by Staff Writers
London (UPI) Sep 6, 2011
British scientists say they will try to revive a satellite launched almost 40 years ago that has been silent since 1996.
The Prospero spacecraft, launched Oct. 28, 1871, atop a Black Arrow rocket, was the first -- and last -- British satellite to be put into orbit by a British launch vehicle, the BBC reported Tuesday.
The British government had canceled the satellite/rocket project before its scheduled launch but the team responsible decided to proceed anyway and launched Prospero into orbit from a remote Australian launch site.
Intended to investigate the effects of space environment, the satellite operated until 1973 and was contacted annually until 1996. Researchers at University College say they want to re-establish communication in time for the satellite's 40th anniversary.
It won't be easy, since most of the information from the original operation has been lost.
"First, we have to re-engineer the ground segment from knowledge lost, then test the communications to see if it's still alive," Roger Duthie of the University's Mullard Space Science Laboratory said.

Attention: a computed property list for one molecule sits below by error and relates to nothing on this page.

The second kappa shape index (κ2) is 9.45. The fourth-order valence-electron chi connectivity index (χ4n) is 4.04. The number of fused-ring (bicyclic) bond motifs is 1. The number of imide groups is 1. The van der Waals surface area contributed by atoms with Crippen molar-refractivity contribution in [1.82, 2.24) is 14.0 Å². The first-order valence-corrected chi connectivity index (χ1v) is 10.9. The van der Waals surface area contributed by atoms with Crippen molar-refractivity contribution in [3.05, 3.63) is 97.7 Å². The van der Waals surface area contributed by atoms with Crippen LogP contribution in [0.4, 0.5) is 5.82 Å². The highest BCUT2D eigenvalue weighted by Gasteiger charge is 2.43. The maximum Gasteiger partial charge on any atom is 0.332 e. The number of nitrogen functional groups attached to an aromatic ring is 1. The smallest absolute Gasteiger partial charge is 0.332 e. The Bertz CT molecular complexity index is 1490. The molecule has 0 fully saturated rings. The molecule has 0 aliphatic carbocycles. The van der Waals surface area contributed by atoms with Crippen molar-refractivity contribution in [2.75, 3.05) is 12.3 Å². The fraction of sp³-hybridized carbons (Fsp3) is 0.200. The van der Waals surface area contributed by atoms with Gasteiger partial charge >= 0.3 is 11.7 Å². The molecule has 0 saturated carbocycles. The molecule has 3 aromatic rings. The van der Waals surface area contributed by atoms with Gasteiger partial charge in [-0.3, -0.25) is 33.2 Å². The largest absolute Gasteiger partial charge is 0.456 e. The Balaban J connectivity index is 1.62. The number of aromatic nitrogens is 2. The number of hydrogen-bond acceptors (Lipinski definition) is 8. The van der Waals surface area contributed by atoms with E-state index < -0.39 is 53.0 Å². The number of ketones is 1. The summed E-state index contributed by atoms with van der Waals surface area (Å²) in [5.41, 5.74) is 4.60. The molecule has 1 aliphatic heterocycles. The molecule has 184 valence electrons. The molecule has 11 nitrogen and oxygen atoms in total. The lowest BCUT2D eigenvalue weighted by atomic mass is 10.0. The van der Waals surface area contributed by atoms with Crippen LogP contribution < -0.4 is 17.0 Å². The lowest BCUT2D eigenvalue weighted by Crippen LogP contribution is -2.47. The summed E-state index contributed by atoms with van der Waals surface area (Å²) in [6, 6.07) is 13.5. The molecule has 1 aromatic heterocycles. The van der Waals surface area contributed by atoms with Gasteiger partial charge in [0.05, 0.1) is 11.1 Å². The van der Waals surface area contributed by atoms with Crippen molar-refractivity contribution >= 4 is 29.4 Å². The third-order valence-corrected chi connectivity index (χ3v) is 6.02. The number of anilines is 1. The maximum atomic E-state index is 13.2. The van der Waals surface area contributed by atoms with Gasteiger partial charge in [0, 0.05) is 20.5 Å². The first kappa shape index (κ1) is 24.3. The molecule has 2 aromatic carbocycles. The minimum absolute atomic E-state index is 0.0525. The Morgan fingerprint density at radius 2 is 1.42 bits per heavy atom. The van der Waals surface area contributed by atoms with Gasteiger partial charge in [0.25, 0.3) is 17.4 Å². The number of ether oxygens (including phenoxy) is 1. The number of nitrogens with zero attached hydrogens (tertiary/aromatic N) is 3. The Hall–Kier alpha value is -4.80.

If the satellite is still alive, he said, some of its on-board experiments might even be working.
"It's an artifact of British engineering; we should find out how it's performing," Duthie said.
Space Technology News - Applications and Research
Comment on this article via your Facebook, Yahoo, AOL, Hotmail login.
ViaSat Wins Contracts from Boeing for Ground Based Beam Forming System for Mexican Satellite System
Carlsbad CA (SPX) Sep 07, 2011
ViaSat has been awarded contracts valued at approximately $40 million by Boeing to develop a ground based beam forming (GBBF) system for the Mexican Satellite System (MEXSAT). The beam forming system is designed to operate with the Boeing L-band geomobile satellite system being provided for Secretaria de Communicaciones y Transportes (SCT) of Mexico. ViaSat is under contract to suppl ... read more
|The content herein, unless otherwise known to be public domain, are Copyright 1995-2011 - Space Media Network. AFP and UPI Wire Stories are copyright Agence France-Presse and United Press International. ESA Portal Reports are copyright European Space Agency. All NASA sourced material is public domain. Additional copyrights may apply in whole or part to other bona fide parties. Advertising does not imply endorsement,agreement or approval of any opinions, statements or information provided by Space Media Network on any Web page published or hosted by Space Media Network. Privacy Statement|